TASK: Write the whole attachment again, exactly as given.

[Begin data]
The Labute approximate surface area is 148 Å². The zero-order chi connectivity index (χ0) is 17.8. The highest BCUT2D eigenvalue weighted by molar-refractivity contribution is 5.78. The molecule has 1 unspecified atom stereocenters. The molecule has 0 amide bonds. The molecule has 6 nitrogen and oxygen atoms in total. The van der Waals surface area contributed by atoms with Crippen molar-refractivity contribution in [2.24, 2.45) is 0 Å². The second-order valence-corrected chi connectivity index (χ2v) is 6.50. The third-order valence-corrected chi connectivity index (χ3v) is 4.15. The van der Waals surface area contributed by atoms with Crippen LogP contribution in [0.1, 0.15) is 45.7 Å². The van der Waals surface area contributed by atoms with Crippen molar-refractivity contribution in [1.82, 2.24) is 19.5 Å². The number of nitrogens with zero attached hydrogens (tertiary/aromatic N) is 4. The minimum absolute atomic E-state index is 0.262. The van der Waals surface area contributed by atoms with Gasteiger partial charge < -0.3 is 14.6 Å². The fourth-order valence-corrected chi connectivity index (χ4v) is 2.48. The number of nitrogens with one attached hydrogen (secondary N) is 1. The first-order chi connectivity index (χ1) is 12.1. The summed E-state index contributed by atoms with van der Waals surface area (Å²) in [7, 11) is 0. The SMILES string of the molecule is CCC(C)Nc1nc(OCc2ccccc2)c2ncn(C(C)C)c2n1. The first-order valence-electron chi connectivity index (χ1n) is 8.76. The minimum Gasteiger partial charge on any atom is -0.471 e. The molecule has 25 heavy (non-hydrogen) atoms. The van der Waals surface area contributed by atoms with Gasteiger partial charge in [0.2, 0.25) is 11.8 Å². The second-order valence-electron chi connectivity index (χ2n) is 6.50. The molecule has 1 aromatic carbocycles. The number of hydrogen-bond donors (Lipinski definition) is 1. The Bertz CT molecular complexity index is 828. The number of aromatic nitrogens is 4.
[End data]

The Labute approximate surface area is 148 Å². The zero-order chi connectivity index (χ0) is 17.8. The highest BCUT2D eigenvalue weighted by molar-refractivity contribution is 5.78. The molecule has 1 unspecified atom stereocenters. The molecule has 0 amide bonds. The molecule has 6 nitrogen and oxygen atoms in total. The van der Waals surface area contributed by atoms with Crippen molar-refractivity contribution in [2.24, 2.45) is 0 Å². The second-order valence-corrected chi connectivity index (χ2v) is 6.50. The third-order valence-corrected chi connectivity index (χ3v) is 4.15. The van der Waals surface area contributed by atoms with Crippen LogP contribution in [0.1, 0.15) is 45.7 Å². The van der Waals surface area contributed by atoms with Crippen molar-refractivity contribution in [1.82, 2.24) is 19.5 Å². The number of nitrogens with zero attached hydrogens (tertiary/aromatic N) is 4. The minimum absolute atomic E-state index is 0.262. The van der Waals surface area contributed by atoms with Gasteiger partial charge < -0.3 is 14.6 Å². The fourth-order valence-corrected chi connectivity index (χ4v) is 2.48. The number of nitrogens with one attached hydrogen (secondary N) is 1. The first-order chi connectivity index (χ1) is 12.1. The summed E-state index contributed by atoms with van der Waals surface area (Å²) in [7, 11) is 0. The SMILES string of the molecule is CCC(C)Nc1nc(OCc2ccccc2)c2ncn(C(C)C)c2n1. The first-order valence-electron chi connectivity index (χ1n) is 8.76. The minimum Gasteiger partial charge on any atom is -0.471 e. The molecule has 25 heavy (non-hydrogen) atoms. The van der Waals surface area contributed by atoms with Gasteiger partial charge in [0.2, 0.25) is 11.8 Å². The second-order valence-electron chi connectivity index (χ2n) is 6.50. The molecule has 1 aromatic carbocycles. The number of hydrogen-bond donors (Lipinski definition) is 1. The Bertz CT molecular complexity index is 828. The number of aromatic nitrogens is 4.